Watch 'Creating a Wondrous Place', the 2022 Heritage Keynote Lecture with National Museums Liverpool
Posted on: 6 July 2022 by Nick Jones in 2022 Posts
In June 2022, the University of Liverpool was honoured to welcome Karen O'Rourke, Curator of Urban and Community History at National Museums Liverpool, as she presented the annual Heritage Keynote Lecture. Watch the lecture online here.
Karen shared the story of the newly updated Wondrous Place gallery in the Museum of Liverpool, giving us insights into what it takes to create gallery content and who they work with and why.
When the Museum of Liverpool opened in 2011, it was the largest newly-built National Museum to be opened in the UK for more than 100 years. Karen explains how her team, including curators, conservators, educators and designers came together to consult on, curate, and fill five galleries with stories, images and around 7,000 objects.
Watch the lecture here
Karen takes us behind the scenes to explain the hugely ambitious process, begun in 2018 and continuing throughout the pandemic, of updating and re-displaying the entire Wondrous Place permanent gallery. She looks at the process of deciding on the content for the new gallery; What to update? What to completely change? How to improve the visitor experience?
This fascinating lecture highlights the challenges faced, but also delivers an understanding of what co-curated exhibitions mean for NML. What it means to individual participants, who never expected their thoughts or possessions to be in a museum; to the groups who work together to strengthen their sense of community and belonging; and to the visitors for whom the displays often mirror and validate their own contribution to their own communities.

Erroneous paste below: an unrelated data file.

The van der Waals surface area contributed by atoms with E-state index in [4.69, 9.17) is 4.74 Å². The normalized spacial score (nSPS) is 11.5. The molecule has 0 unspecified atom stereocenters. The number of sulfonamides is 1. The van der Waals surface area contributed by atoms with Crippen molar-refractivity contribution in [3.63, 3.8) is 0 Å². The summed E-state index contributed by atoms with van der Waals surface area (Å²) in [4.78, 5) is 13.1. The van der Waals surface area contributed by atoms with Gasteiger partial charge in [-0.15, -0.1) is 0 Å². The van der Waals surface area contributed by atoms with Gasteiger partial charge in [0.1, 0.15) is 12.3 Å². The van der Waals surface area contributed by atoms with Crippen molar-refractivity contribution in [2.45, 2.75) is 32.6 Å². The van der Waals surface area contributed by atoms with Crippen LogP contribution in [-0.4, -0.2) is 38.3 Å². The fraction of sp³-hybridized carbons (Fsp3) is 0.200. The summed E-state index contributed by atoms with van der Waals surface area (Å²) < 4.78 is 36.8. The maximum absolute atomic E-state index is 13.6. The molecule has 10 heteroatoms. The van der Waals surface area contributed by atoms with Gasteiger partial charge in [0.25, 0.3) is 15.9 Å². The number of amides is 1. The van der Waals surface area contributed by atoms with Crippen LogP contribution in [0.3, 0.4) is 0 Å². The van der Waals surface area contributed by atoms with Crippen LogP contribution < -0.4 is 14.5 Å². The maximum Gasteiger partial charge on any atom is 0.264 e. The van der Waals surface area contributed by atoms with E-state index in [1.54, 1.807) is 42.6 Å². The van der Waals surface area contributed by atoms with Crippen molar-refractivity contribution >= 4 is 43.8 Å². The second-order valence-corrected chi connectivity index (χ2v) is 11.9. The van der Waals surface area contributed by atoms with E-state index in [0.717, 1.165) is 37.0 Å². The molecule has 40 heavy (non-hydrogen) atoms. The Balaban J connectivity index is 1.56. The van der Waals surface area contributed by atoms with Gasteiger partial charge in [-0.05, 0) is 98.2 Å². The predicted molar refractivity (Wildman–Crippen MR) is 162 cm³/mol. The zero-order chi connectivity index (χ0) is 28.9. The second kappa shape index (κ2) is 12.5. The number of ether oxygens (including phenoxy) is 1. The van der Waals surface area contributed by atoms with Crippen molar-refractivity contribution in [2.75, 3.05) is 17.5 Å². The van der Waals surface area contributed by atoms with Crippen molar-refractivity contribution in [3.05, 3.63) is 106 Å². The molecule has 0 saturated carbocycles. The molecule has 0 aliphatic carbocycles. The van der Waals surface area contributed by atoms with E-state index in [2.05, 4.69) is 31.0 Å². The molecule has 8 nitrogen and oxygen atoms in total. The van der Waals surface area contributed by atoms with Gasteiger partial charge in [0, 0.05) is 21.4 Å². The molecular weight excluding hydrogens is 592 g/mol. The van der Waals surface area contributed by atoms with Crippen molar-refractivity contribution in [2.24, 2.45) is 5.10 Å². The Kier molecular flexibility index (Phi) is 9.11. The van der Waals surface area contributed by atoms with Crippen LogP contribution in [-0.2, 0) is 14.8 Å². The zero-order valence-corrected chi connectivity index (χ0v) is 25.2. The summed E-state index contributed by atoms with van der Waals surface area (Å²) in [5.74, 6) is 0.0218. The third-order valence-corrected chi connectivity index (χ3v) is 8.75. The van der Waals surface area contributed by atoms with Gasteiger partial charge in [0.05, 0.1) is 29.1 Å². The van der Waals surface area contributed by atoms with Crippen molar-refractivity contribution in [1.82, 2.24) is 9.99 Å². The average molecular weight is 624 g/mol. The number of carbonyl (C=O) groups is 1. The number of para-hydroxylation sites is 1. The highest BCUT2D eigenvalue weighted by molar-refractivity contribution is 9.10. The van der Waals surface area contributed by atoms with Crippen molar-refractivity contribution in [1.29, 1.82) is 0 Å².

Hosted by Professor Lin Foxhall, The Rathbone Chair of Ancient History and Classical Archaeology, and Heritage Research Theme lead, Karen was also joined by a panel of experts for a discussion and Q&A session after the lecture:
Karen O’Rourke, Curator of Sport, Music and Performance at the Museum of Liverpool
Karen has worked for National Museums Liverpool for 20 years, including working on the content development for the Museum of Liverpool. She has been involved in several major projects, varying from numerous First World War Centenary commemorations to music exhibitions, The Beat Goes On and Double Fantasy: John and Yoko. She has most recently led on the re-installation of the Wondrous Place gallery.
Kay Jones, Lead Curator of Urban and Community History at National Museums Liverpool
Kay develops exhibitions and displays in partnership with local community groups and organisations to tell diverse stories. She is responsible for the management and development of the Museum’s local, national and internationally important urban history collection. The wide-ranging collection reflects the changing history of the city and the stories and experiences of Liverpool people.
Mike Morris, Co-Director, Writing on the Wall
WoW is one of the country's longest-running writing/literary festivals, having delivered a festival each year since 2000, featuring hundreds of guests representing literature, spoken word and a range of other art forms. The festival also played a key role in reviving the city’s annual Black History Month Festival, coordinating a series of events with local partners during October, highlighting issues of racism and celebrating the contribution of the black community to Liverpool’s artistic and cultural heritage.
Dr Mike Jones, Reader in Music Industry, University of Liverpool
Mike is a Reader in Music in Music Dept and the Programme Director for MA Music Industry Studies and MA Classical Music Industry. He is also a co-author of a report into the economic value to Liverpool of Beatles tourism and a member of the Beatles Legacy Group.
Dr Sam Caslin, Lecturer in Modern British History, University of Liverpool
Dr Sam Caslin is a Senior Lecturer in Modern British History. They have published widely on women’s use of city spaces in twentieth century Liverpool. Sam has also developed Sisters of Mersey, a free public history app which charts the rich and diverse history of women in Merseyside.